A vial of a coronavirus vaccine candidate. Sean Elias/Handout via Reuters

A volunteer in AstraZeneca’s coronavirus vaccine trial in Brazil has died.

The man, 28, died from complications of COVID-19, Brazil’s O Globo newspaper and CNN Brasil reported. He was the first person to die during any company’s COVID-19 vaccine trial.

According to O Globo, he was in the control group and was given a placebo instead of the trial vaccine.

A representative for the Oxford Vaccine Group, which is developing the vaccine with AstraZeneca, told Business Insider it would continue the trials because “there have been no concerns about safety.”

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A participant in AstraZeneca’s coronavirus vaccine trial in Brazil has died, marking the first death in a COVID-19 vaccine trial.

The 28-year-old man from Rio de Janeiro died of complications from COVID-19, Brazil’s O Globo newspaper and CNN Brasil reported Wednesday.

Both outlets reported that he had volunteered to take part in AstraZeneca’s clinical trials for its vaccine, which is being developed with the Oxford Vaccine Group.

According to O Globo, the man was in the trial’s control group and was given a placebo instead of the experimental vaccine. Anvisa, Brazil’s health body, said it was told of the death on Monday, CNN Brasil reported. The agency declined to identify the participant.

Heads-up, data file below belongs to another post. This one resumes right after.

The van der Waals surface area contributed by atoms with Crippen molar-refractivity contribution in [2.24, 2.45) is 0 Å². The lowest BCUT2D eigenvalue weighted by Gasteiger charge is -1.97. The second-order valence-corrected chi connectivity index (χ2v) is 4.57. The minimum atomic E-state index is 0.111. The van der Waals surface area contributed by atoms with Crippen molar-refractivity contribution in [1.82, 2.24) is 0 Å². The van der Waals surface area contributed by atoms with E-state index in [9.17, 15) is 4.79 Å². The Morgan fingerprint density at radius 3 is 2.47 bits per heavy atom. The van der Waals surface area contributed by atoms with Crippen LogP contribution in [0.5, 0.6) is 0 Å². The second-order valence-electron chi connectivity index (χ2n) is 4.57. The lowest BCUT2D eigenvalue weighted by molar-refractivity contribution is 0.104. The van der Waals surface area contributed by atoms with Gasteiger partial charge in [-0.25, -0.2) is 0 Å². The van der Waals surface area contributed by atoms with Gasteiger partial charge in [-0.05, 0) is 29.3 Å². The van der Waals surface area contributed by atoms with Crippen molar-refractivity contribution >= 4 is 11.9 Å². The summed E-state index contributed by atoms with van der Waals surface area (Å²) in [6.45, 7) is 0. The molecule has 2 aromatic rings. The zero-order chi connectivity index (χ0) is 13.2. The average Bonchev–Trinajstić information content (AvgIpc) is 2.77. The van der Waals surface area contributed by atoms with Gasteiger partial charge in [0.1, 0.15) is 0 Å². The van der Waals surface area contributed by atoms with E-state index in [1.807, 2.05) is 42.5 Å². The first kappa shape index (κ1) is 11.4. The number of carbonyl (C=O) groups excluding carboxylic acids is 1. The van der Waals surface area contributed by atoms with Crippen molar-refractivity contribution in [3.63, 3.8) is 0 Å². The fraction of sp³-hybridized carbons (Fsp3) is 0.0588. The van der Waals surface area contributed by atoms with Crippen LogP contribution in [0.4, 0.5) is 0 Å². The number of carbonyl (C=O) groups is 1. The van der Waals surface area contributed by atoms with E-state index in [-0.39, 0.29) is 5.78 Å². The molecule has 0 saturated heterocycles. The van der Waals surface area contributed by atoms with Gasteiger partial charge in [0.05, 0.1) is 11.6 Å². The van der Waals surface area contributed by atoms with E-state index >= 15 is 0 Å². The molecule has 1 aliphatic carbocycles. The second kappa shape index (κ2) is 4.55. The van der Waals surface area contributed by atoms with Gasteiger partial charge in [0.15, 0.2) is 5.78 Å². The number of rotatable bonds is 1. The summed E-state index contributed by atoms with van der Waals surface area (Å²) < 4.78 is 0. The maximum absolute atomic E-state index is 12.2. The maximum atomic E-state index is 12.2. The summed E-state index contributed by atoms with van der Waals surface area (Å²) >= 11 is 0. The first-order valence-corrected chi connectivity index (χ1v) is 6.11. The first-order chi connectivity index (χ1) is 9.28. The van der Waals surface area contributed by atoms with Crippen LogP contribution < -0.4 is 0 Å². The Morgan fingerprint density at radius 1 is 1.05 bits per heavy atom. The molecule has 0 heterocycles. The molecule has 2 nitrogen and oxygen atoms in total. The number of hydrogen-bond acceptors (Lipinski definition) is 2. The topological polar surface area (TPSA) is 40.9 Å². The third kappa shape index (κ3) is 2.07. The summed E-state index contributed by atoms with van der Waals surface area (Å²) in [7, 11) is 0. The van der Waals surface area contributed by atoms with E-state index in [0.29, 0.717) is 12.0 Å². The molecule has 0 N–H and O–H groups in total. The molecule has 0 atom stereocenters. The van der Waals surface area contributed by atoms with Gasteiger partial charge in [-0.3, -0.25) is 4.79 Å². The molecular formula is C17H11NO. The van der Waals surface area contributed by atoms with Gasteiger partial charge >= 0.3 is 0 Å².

An Oxford Vaccine Group spokeswoman told Business Insider that the trial would continue.

Read more: Pfizer and Moderna are neck-and-neck in the race to deliver the first effective coronavirus vaccine. Here’s everything we know about the timeline and when you might be able to get a shot.

“Following careful assessment of this case in Brazil, there have been no concerns about safety of the clinical trial and the independent review in addition to the Brazilian regulator have recommended that the trial should continue,” Joanna Bagniewska said.

A man walks past a sign at an AstraZeneca site in Macclesfield, England, in May 2014. Reuters

“All significant medical incidents, whether participants are in the control group or the COVID-19 vaccine group, are independently reviewed,” she added.

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The Federal University of São Paulo, where AstraZeneca’s Brazil trials are being held, also told Reuters that “everything is proceeding as expected, without any record of serious vaccine-related complications involving any of the participating volunteers.”

A source told Reuters that the trial would have been suspended if the person who died had been given a dose of the trial vaccine.

Some 10,000 people have signed up to take part in AstraZeneca’s Brazil trials, with 8,000 people given either the trial vaccine or a placebo so far, O Globo reported.

While AstraZeneca isn’t pausing this trial, doing so is a common precaution taken by scientists and drugmakers. In early September, AstraZeneca paused a UK trial for six days after a participant fell ill. And on October 12, Johnson & Johnson paused its vaccine trial after a participant experienced an unexplained illness.

AstraZeneca’s vaccine candidate is one of a handful in the later stages of clinical trials.

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